liquefy internal structures of the prey. A pump in the head of the water strider sucks the nutrient-rich liquid into the predator’s digestive tract. Yum.

The majority of water striders are denizens of fresh water but a few live in brackish waters or truly saline waters of the ocean. As a group, they have evolved remarkably clever strategies for dealing with the uncertainties of aquatic life. Those utilizing large permanent water sources like lakes may lack wings entirely and forgo the ability to fly, putting their bodily resources into reproduction rather than mobility. Others found in temporary water sources often have winged individuals capable of escaping vanishing pools and colonizing new water-filled ones.

Small dimples in the water caused by cohesion of water molecules beneath each of six widely spread
legs distribute the strider’s weight, enabling it to stand and zoom across the surface without sinking.

Perhaps the most interesting aspect of water strider life is the unique ability to walk on the water’s surface. Here’s how they do it. The body of the water strider is covered with thousands upon thousands of fine hairs. The larger of these dense hairs covering the body repel water, keeping the strider from becoming water-logged and sinking when splashed or submerged by a tiny wave or pelted by raindrops in a downpour. The real magic comes by way of tiny microhairs found at the tips of the water striders legs. These can number more than a thousand hairs per square millimeter. By distributing its weight across six legs, each with water repellent hairs, the water strider takes advantage of the cohesive force of water molecules. Water molecules
simply stick together due to the attraction of one charged molecule to another. This cohesion causes the water to form small depressions beneath each leg as it bears the weight of the insect. To move forward, the water strider shifts minute amounts of weight to one of the middle legs and then pushes against the back wall of the depression thereby propelling itself forward. By alternating movements of the middle legs, steering with the hind legs, and carefully distributing its weight among all legs, the strider walks on water. One can only imagine what fun could be had if we had skates or shoes to exploit the cohesive force of water molecules.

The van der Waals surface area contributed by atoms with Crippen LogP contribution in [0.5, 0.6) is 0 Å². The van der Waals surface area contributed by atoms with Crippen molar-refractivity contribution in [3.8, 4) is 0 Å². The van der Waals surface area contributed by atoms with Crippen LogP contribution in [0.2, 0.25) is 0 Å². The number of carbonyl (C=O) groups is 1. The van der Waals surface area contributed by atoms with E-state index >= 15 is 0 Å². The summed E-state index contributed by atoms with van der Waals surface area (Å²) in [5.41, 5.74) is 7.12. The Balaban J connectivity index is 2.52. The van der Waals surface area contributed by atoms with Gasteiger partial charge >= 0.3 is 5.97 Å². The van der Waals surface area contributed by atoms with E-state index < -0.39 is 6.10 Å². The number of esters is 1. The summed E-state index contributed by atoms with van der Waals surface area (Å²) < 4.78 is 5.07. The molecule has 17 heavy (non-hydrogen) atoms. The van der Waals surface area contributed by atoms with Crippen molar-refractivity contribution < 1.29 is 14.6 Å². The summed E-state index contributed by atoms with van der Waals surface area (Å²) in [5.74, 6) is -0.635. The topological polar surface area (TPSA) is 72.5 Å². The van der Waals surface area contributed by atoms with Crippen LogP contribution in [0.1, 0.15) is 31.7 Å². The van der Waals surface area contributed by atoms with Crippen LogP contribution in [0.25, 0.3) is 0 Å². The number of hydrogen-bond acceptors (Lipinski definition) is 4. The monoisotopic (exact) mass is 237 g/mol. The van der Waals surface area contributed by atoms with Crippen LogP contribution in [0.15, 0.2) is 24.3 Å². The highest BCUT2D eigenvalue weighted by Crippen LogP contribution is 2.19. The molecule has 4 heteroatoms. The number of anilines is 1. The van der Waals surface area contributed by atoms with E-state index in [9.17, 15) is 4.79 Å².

Acknowledgements

Two wonderful references “Aquatic InsectEcology” by J.V. Ward and “Insect Ecology” by P.W. Price, R.F. Denno, M.D.Eubanks, D.L. Finke, and I. Kaplan were used to prepare this episode.  

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Why four eyes? Whirligig beetles, Gyrinidae

  Viewed from the side you can see compound eyes of the whirligig beetle, one looking up, another looking down. Two on the right and two on the left make four. But the question is why?

Viewed from the side you can see compound eyes of the whirligig beetle, one looking up, another looking down. Two on the right and two on the left make four. But the question is why?

 

Having crossed the optical threshold of unaided vision many years ago, I find having four eyes – that is, wearing glasses – to be incredibly useful, especially when trying to observe the antics of very small creatures like insects. In this week’s episode we meet a fascinating beetle with four eyes. No, it doesn’t wear glasses, although that would be pretty funny, but it really does have four eyes. Beetles in the family Gyrinidae, commonly known as whirligig beetles, live the life aquatic at the interface between the world of air and sunlight and the world of swirling water. The name whirligig stems from their habit of swimming rapidly and changing direction frequently, often in circular patterns.  Some observers comment that these beetles seem to gyrate on the water’s surface.